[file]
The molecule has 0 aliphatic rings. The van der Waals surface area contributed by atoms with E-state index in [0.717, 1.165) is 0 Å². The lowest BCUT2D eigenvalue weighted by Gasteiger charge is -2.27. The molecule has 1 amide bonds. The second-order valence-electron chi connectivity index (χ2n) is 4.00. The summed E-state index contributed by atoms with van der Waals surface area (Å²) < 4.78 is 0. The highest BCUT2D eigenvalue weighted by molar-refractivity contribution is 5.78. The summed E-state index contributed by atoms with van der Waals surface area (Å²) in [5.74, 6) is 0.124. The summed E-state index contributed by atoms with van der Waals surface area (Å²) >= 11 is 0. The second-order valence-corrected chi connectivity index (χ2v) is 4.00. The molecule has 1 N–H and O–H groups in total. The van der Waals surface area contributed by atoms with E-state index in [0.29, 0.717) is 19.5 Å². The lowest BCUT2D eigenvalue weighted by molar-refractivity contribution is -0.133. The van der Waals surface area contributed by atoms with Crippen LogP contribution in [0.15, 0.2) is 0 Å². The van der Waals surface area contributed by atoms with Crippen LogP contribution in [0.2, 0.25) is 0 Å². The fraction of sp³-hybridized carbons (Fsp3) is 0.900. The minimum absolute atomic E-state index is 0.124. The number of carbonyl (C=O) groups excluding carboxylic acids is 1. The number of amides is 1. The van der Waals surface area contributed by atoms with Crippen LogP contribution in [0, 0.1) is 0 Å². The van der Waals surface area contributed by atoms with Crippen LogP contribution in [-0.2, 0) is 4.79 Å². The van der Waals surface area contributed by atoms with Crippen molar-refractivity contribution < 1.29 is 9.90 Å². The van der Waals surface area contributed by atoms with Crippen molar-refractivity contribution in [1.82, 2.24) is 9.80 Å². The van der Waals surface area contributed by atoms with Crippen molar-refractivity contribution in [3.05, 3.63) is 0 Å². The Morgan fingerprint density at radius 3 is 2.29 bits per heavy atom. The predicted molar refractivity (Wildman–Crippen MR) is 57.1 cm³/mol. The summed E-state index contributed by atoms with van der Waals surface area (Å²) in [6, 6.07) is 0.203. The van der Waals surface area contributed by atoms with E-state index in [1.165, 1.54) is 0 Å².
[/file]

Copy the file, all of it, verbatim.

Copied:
The molecule has 0 aliphatic rings. The van der Waals surface area contributed by atoms with E-state index in [0.717, 1.165) is 0 Å². The lowest BCUT2D eigenvalue weighted by Gasteiger charge is -2.27. The molecule has 1 amide bonds. The second-order valence-electron chi connectivity index (χ2n) is 4.00. The summed E-state index contributed by atoms with van der Waals surface area (Å²) < 4.78 is 0. The highest BCUT2D eigenvalue weighted by molar-refractivity contribution is 5.78. The summed E-state index contributed by atoms with van der Waals surface area (Å²) in [5.74, 6) is 0.124. The summed E-state index contributed by atoms with van der Waals surface area (Å²) >= 11 is 0. The second-order valence-corrected chi connectivity index (χ2v) is 4.00. The molecule has 1 N–H and O–H groups in total. The van der Waals surface area contributed by atoms with E-state index in [0.29, 0.717) is 19.5 Å². The lowest BCUT2D eigenvalue weighted by molar-refractivity contribution is -0.133. The van der Waals surface area contributed by atoms with Crippen LogP contribution in [0.15, 0.2) is 0 Å². The van der Waals surface area contributed by atoms with Crippen LogP contribution in [0.2, 0.25) is 0 Å². The fraction of sp³-hybridized carbons (Fsp3) is 0.900. The minimum absolute atomic E-state index is 0.124. The number of carbonyl (C=O) groups excluding carboxylic acids is 1. The number of amides is 1. The van der Waals surface area contributed by atoms with Crippen LogP contribution in [0, 0.1) is 0 Å². The van der Waals surface area contributed by atoms with Crippen LogP contribution in [-0.2, 0) is 4.79 Å². The van der Waals surface area contributed by atoms with Crippen molar-refractivity contribution < 1.29 is 9.90 Å². The van der Waals surface area contributed by atoms with Crippen molar-refractivity contribution in [1.82, 2.24) is 9.80 Å². The van der Waals surface area contributed by atoms with Crippen molar-refractivity contribution in [3.05, 3.63) is 0 Å². The Morgan fingerprint density at radius 3 is 2.29 bits per heavy atom. The predicted molar refractivity (Wildman–Crippen MR) is 57.1 cm³/mol. The summed E-state index contributed by atoms with van der Waals surface area (Å²) in [6, 6.07) is 0.203. The van der Waals surface area contributed by atoms with E-state index in [1.165, 1.54) is 0 Å².